Based upon census bureau projections, 69% of all Americans are projected to live in the 16 largest states. Given the uncertainties of predicting how people will live in an era of self-driving cars and other cultural changes, the precise numbers may be a bit off. But, it is certainly true that a handful of large states will hold the bulk of the population. That’s the way it’s always been and probably always will be.
These states will dominate the House of Representatives. If they have 69% of the population, they will have roughly 69% of the seats in Congress.
The Senate, however, is different. Each state is represented by two Senators regardless of population. California gets two Senators for its 39 million residents. But Wyoming gets two as well, despite having barely 600,000. At a very instinctive level, that seems unfair. Our underlying view of democracy demands that every person should have an equal voice in selecting government officials.
On a larger scale, some pundits express great concern that the 34 smaller states will have an outsized presence in the United States Senate. A recent Washington Post column noted that roughly “30 percent of the population of the country will control 68 percent of the seats in the U.S. Senate.” Critics also note that these smaller states are generally in the center of the country and are demographically different than the larger coastal states.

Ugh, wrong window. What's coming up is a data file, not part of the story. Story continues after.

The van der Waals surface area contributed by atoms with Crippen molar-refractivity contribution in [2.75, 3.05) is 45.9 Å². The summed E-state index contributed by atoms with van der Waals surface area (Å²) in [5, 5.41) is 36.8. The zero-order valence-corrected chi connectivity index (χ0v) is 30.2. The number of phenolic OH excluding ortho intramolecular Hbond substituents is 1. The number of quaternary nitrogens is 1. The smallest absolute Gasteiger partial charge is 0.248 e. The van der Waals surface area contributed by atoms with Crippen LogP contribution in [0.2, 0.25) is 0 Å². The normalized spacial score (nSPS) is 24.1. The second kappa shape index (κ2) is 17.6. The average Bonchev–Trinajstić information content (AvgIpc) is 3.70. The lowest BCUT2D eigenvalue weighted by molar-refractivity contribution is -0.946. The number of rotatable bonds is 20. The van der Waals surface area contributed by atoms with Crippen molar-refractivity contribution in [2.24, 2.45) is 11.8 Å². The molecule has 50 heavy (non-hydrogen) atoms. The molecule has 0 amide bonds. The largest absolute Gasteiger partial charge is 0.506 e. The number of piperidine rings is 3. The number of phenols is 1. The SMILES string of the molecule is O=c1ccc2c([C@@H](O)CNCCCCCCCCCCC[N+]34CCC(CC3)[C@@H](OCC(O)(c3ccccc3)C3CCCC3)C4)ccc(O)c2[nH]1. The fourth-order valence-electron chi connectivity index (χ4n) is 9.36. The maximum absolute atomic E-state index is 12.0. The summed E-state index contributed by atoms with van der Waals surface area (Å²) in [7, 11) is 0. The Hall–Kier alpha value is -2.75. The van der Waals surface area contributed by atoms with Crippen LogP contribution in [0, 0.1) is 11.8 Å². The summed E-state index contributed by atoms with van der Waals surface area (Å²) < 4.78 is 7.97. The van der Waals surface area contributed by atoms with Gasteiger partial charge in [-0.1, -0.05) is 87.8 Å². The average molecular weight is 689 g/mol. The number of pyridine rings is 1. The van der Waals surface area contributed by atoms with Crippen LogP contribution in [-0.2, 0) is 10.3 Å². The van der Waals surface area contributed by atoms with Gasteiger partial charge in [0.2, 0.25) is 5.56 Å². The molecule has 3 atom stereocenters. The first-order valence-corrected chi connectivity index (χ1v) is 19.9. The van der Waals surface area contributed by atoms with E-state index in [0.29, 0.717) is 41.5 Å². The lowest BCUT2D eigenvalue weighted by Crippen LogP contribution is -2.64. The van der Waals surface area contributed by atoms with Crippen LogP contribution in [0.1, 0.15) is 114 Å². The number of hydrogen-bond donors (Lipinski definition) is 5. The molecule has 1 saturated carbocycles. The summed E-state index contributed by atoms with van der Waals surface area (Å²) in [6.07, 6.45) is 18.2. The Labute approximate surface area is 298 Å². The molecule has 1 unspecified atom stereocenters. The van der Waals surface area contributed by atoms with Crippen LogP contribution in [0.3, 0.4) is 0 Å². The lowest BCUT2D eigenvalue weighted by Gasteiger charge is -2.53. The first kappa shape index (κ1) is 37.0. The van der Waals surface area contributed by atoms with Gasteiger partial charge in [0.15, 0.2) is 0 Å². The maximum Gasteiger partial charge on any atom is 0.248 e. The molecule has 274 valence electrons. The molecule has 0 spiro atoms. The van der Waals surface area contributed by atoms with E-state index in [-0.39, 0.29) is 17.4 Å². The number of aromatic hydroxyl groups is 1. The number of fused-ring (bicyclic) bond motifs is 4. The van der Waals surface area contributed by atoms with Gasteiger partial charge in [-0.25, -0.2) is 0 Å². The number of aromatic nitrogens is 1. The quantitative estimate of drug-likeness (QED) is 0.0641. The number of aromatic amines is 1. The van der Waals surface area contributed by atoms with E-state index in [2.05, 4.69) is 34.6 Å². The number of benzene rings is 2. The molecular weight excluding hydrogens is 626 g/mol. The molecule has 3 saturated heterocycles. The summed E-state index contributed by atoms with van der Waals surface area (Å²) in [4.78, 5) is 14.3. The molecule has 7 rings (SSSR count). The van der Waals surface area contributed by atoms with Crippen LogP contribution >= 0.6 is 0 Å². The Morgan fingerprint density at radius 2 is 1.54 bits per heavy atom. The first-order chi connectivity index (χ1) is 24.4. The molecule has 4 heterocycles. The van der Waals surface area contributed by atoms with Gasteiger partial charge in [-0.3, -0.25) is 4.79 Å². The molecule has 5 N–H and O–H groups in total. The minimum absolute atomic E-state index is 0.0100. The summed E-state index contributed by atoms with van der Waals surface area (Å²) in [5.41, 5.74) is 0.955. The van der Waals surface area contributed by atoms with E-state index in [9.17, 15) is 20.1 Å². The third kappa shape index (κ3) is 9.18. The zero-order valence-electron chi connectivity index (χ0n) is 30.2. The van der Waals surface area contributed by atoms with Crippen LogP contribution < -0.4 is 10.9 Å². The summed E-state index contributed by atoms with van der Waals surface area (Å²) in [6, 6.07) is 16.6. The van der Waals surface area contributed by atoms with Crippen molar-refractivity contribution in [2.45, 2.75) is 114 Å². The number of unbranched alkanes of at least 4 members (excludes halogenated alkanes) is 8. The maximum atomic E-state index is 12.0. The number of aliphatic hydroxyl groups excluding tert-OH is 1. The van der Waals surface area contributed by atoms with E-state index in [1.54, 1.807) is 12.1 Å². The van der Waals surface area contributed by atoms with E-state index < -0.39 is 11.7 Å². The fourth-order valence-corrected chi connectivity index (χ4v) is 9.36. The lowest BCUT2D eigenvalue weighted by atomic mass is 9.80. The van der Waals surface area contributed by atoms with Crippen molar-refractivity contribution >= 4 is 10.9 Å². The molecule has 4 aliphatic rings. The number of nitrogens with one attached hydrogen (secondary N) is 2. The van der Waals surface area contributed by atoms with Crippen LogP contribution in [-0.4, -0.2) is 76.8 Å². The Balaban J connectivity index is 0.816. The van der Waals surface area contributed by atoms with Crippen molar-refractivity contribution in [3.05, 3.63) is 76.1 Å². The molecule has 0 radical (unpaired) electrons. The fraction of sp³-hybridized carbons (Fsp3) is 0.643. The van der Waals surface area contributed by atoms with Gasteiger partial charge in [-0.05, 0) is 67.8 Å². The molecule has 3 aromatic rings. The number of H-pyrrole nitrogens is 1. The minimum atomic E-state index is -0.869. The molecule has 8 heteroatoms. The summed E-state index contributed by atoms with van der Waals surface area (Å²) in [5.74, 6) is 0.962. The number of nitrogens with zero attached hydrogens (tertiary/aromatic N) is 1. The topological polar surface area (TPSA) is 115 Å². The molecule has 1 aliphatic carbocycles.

If America was supposed to be a pure democracy, this would be wildly inappropriate and troubling. However, our nation was founded on a belief in freedom as well as democracy. The architects of our Constitution recognized that one of the greatest threats to individual freedom would be a tyranny of the majority. Allowing 51% of voters to set rules for the other 49% to live by would be a recipe for disaster, not democracy.
Without the Senate, tyrannical majorities in coastal America could completely ignore the concerns of those who live in the middle of the country. They could pass laws that make sense in New York and California but are completely inappropriate in Missouri or Wisconsin. The Senate protects against such an outcome.
It’s important to note that this does not give the smaller states the ability to ignore the wishes of the coastal states. Those larger states have plenty of power in the House. In practical terms, as the Post notes, “The House and the Senate will be weighted to two largely different Americas.” For the federal government to work, the two Americas need to recognize each other’s’ concerns and find ways to address them.
This requirement to address the concerns of others annoys those who want an efficient government to quickly implement their own pet policies. It irritates those who believe 51% of the people should be able to use the government for whatever purposes they want. It frustrates presidents and other politicians who want to implement their agendas without working through a complex system of checks and balances.
But those concerns are the very reason for having a Senate. It is part of a carefully designed structure of government that forces leaders to build a strong consensus before unleashing the power of the federal government. As such, the Senate is essential to protecting our unalienable rights to life, liberty, and the pursuit of happiness.